rubik's cube

A member of a super high IQ society once stated that the Rubik’s cube would make a good measure of extremely high IQ if no one had ever seen it before.  If only cube inventor Ernő Rubik had cared as much about psychometrics as he cared about making money, instead of releasing the cube as a mass market game for billions of kids to play with, it could have been a top secret subtest on a professionally administered IQ test, only witnessed by psychologists and those exceptional individuals referred for individual testing.

Actually there is a subtest on the Wechsler intelligence scales involving blocks that measures the same type of spatial reasoning that the cube measures,  though at a lower level of difficulty.  The day I took that test was the day I fell in love with the Wechsler, because for the first time in my life I was taking a standardized test that I felt was measuring real intelligence as opposed to acquired knowledge and skill.

The distinction between tests measuring intelligence and those measuring knowledge have a lot of different names in psychology: Aptitude vs achievement, fluid vs crystalized, culture reduced vs culture loaded.

However the distinction is far less clear than we’d like.  Crystalized Knowledge achievement tests like vocabulary often turn out to be more heritable than so-called culture reduced fluid aptitude tests which is ironic, given that the former seems more removed from the underlying physiology.   So-called culture reduced tests like the Raven Progressive Matrices often show the biggest improvements as countries complete the industrial revolution; something you wouldn’t expect if these tests measured abilities unaffected by culture.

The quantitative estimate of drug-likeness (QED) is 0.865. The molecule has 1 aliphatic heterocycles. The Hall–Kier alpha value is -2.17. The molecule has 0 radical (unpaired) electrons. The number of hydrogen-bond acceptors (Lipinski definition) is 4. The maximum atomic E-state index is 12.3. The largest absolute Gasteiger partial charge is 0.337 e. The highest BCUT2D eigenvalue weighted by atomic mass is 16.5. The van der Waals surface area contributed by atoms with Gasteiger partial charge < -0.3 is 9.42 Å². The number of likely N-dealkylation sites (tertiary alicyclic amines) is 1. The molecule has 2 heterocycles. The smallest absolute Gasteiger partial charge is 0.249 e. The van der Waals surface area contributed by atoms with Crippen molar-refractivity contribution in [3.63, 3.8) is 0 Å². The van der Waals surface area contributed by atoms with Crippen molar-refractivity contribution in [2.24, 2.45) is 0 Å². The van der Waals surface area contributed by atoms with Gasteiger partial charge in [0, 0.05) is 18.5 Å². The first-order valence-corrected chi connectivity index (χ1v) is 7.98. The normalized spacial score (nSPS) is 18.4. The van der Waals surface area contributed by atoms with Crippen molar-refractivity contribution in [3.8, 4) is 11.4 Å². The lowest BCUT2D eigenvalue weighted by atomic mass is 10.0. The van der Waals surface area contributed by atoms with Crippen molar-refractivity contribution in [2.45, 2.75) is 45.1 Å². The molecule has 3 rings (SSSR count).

The Raven fails as a culture reduced test in my opinion, because although the content includes little knowledge and language, understanding the instructions and being motivated and confident enough to concentrate on such abstract patterns is culturally loaded.

The Rubik’s cube and other more hands on pure performance tests are different.  They are considered fun, interesting and understandable by virtually all cultures.  Even if you went back in time 40,000 years, you could probably interest a Neanderthal in doing the Rubik’s cube.  He might get frustrated after he failed to make progress after a couple minutes though, which is why time limits of about 2 minutes are essential for culture reduced testing.

Of course virtually no human in history would have been smart enough to solve the whole Rubik’s cube on first try in just two minutes, but many could have solved at least one side so partial credit would be given if it were an IQ test.

But even though I think the Rubik’s cube would have made a great high level culture reduced spatial IQ test, there are many brilliant people who would do poorly on culture reduced tests because they excel on the very abilities so related to culture and intelligence itself: language, concepts, abstractions.

And while a culture reduced test of vocabulary is a contradiction in terms, I am working on a culture reduced test that measures the abstract conceptual ability of language,  without requiring the person to know a single word.  Of course the Raven tried to measure conceptual ability but failed as a culture reduced test because it requires certain cultural habits, but I’m hoping my test will not fall into the same trap.